Dearly missed scoring a century against India, says Pakistan-born Zimbabwe opener Sikandar Raza

27-year-old Raza knows he has got to take every chance that he gets but won't put undue pressure on himself.

Updated: July 25, 2013 21:24 IST
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Playing the best knock of his short international career does not satisfy Sikandar Raza Butt. Instead, it is the disappointment of missing out on a hundred against the world champions haunts him more. (Read 2nd ODI preview)

Playing just his third ODI, Raza top scored for Zimbabwe with 82 to help Zimbabwe to 228 for 6, which the Virat Kohli-led India chased down within 45 overs.

"A friend of mine just asked me something," he said after Zimbabwe's six-wicket defeat to India. "He asked me: 'How did it feel when Virat got his hundred?' I tell you, that question stung me properly. I'm going to remember that for the rest of my life. I'm not going to find these opportunities a lot, so when I do I'm going to have to make sure that I convert them," Raza said in the post-match press conference at the Harare Sports Club on Wednesday.

The Sialkot-born right-hander's childhood dream was to become a fighter pilot in Pakistan. However a failed eye test quashed his ambition but did not demotivate him to achieve big in life. At 27 years old and now only beginning his international career, he knows he has got to make use of every chance he can.

"I'll definitely be in the nets after this press conference," he said. "I've got a few areas to brush up on, so that if I find myself with the same opportunity, I'm not putting myself under pressure and neither am I putting my team under pressure."

After losing the toss on a lively pitch first thing in the morning, Zimbabwe were indeed under pressure from the very start. "History tells us that at [Harare] Sports Club batting first is always very tricky," Raza said. "It was nipping around. From one side it was skidding and from the other side it was not coming on to the bat. That was happening, along with the movement and seam, so it was quite tricky to bat. So what we decided was that we're going to keep wickets in hand, because that would give our team a better chance to post a competitive total."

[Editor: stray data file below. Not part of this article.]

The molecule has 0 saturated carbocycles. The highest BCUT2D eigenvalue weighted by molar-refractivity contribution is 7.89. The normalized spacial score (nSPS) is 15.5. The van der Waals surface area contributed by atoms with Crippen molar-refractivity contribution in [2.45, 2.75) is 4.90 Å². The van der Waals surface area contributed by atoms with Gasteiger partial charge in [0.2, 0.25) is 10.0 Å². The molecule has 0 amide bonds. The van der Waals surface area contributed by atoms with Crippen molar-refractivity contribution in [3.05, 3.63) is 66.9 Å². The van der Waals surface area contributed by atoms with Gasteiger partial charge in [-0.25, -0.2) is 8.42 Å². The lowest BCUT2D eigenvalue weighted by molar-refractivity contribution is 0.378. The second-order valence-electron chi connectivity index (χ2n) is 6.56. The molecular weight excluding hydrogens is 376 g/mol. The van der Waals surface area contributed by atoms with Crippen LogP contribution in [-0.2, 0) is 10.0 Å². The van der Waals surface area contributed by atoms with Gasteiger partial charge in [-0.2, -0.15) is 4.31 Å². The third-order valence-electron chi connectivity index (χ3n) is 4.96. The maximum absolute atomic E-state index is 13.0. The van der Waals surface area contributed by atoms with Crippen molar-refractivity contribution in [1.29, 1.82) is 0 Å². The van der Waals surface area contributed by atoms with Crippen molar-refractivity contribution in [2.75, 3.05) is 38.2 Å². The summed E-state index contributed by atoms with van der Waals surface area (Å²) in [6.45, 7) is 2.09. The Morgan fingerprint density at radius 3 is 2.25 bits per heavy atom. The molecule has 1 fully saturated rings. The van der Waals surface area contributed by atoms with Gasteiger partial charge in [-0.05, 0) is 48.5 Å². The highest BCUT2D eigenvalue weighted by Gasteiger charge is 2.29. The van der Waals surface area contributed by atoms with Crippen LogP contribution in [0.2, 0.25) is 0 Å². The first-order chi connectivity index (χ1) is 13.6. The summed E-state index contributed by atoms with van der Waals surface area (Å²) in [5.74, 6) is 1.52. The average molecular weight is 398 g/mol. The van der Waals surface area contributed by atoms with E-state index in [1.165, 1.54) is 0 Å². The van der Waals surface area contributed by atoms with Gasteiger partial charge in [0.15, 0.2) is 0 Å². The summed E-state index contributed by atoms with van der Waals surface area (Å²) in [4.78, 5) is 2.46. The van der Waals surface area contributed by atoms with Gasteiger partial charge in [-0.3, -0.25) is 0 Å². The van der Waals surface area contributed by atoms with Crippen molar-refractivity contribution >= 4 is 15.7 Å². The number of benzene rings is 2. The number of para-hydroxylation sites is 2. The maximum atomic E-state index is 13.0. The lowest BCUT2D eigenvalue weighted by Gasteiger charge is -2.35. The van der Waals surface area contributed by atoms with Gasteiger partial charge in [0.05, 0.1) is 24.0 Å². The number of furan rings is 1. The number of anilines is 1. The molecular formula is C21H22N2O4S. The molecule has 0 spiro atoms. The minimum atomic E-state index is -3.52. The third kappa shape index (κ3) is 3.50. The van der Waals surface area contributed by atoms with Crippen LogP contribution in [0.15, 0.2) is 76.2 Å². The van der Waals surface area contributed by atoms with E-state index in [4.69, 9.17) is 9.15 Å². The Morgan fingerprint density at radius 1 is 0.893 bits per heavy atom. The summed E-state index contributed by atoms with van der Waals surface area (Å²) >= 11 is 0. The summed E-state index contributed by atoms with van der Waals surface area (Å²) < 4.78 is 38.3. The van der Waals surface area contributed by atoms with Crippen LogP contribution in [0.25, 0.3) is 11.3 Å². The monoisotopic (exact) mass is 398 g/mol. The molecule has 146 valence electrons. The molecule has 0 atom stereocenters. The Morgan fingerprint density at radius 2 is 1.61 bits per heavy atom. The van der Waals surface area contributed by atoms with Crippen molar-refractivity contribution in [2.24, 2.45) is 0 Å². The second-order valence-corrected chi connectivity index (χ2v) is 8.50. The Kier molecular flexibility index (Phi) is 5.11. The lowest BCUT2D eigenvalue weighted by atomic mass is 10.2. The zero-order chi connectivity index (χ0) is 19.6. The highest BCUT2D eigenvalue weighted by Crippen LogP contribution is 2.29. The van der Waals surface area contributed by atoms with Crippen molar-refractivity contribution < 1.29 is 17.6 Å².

He summarizes his batting technique as "see ball, hit ball, and try to survive mate". Raza once shared a 98-run partnership with legendary Brian Lara in Zimbabwe's domestic Twenty20 competition to which Lara contributed just 11. On Wednesday, he presented the defensive bat to the ball more than the slogs and yet finished with a strike rate of 73.21, six fours and two sixes.

"The flair will stay there, and I hope it stays there for the rest of my career," Raza said. "But the fact is when you're playing international cricket at such a high level you're not going to get bad balls and if I'm trying to make something out of nothing I'm going to throw my wicket away.

"I would love to play my cricket with a lot of flair but unfortunately that doesn't always happen after just four ODIs. Hopefully as I keep on playing, I can start playing more shots. But at the moment, the plan we set, we have to stick to that so that it gives me and my team the best opportunity."

With his brother and several cousins - all wearing 'Team Raza' t-shirts - cheering him on, Raza was in sight of his ton when he was bowled by Amit Mishra.

Raza will get another opportunity to express himself on Friday in the second ODI, but he insists that success in this series is more important to the team than it might be to him personally. Zimbabwe have struggled to convince many top teams to play in the country and they understand what a big opportunity a visit by India offers.

"This is a massive tour, for Zimbabwe to start with and then individually for me as well, because it could be make or break for us," he concluded. "So if we do really well here, hopefully we'll have more cricket coming to us, which could only help us improve."

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